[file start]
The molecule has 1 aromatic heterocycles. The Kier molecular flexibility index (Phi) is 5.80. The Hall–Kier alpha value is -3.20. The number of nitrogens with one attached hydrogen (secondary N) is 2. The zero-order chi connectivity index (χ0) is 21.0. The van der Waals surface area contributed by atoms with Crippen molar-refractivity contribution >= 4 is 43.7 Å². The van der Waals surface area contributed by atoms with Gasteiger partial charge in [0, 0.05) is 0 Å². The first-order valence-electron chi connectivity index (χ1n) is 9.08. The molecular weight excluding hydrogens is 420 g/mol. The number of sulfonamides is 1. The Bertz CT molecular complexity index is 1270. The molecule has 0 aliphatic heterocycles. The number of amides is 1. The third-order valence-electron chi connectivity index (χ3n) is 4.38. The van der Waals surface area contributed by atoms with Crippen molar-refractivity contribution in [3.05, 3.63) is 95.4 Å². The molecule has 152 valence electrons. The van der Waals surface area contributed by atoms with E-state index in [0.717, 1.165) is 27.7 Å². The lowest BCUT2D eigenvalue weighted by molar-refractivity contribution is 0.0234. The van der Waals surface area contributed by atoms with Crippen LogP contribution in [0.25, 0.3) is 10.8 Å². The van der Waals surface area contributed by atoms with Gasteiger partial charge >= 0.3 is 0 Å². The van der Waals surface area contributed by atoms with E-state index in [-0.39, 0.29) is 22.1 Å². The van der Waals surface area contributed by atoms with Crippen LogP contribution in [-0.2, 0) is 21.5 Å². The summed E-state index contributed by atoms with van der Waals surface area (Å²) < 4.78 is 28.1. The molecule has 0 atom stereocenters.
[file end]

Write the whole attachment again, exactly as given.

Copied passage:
The molecule has 1 aromatic heterocycles. The Kier molecular flexibility index (Phi) is 5.80. The Hall–Kier alpha value is -3.20. The number of nitrogens with one attached hydrogen (secondary N) is 2. The zero-order chi connectivity index (χ0) is 21.0. The van der Waals surface area contributed by atoms with Crippen molar-refractivity contribution >= 4 is 43.7 Å². The van der Waals surface area contributed by atoms with Gasteiger partial charge in [0, 0.05) is 0 Å². The first-order valence-electron chi connectivity index (χ1n) is 9.08. The molecular weight excluding hydrogens is 420 g/mol. The number of sulfonamides is 1. The Bertz CT molecular complexity index is 1270. The molecule has 0 aliphatic heterocycles. The number of amides is 1. The third-order valence-electron chi connectivity index (χ3n) is 4.38. The van der Waals surface area contributed by atoms with Crippen molar-refractivity contribution in [3.05, 3.63) is 95.4 Å². The molecule has 152 valence electrons. The van der Waals surface area contributed by atoms with E-state index in [0.717, 1.165) is 27.7 Å². The lowest BCUT2D eigenvalue weighted by molar-refractivity contribution is 0.0234. The van der Waals surface area contributed by atoms with Crippen LogP contribution in [0.25, 0.3) is 10.8 Å². The van der Waals surface area contributed by atoms with Gasteiger partial charge >= 0.3 is 0 Å². The van der Waals surface area contributed by atoms with E-state index in [-0.39, 0.29) is 22.1 Å². The van der Waals surface area contributed by atoms with Crippen LogP contribution in [-0.2, 0) is 21.5 Å². The summed E-state index contributed by atoms with van der Waals surface area (Å²) < 4.78 is 28.1. The molecule has 0 atom stereocenters.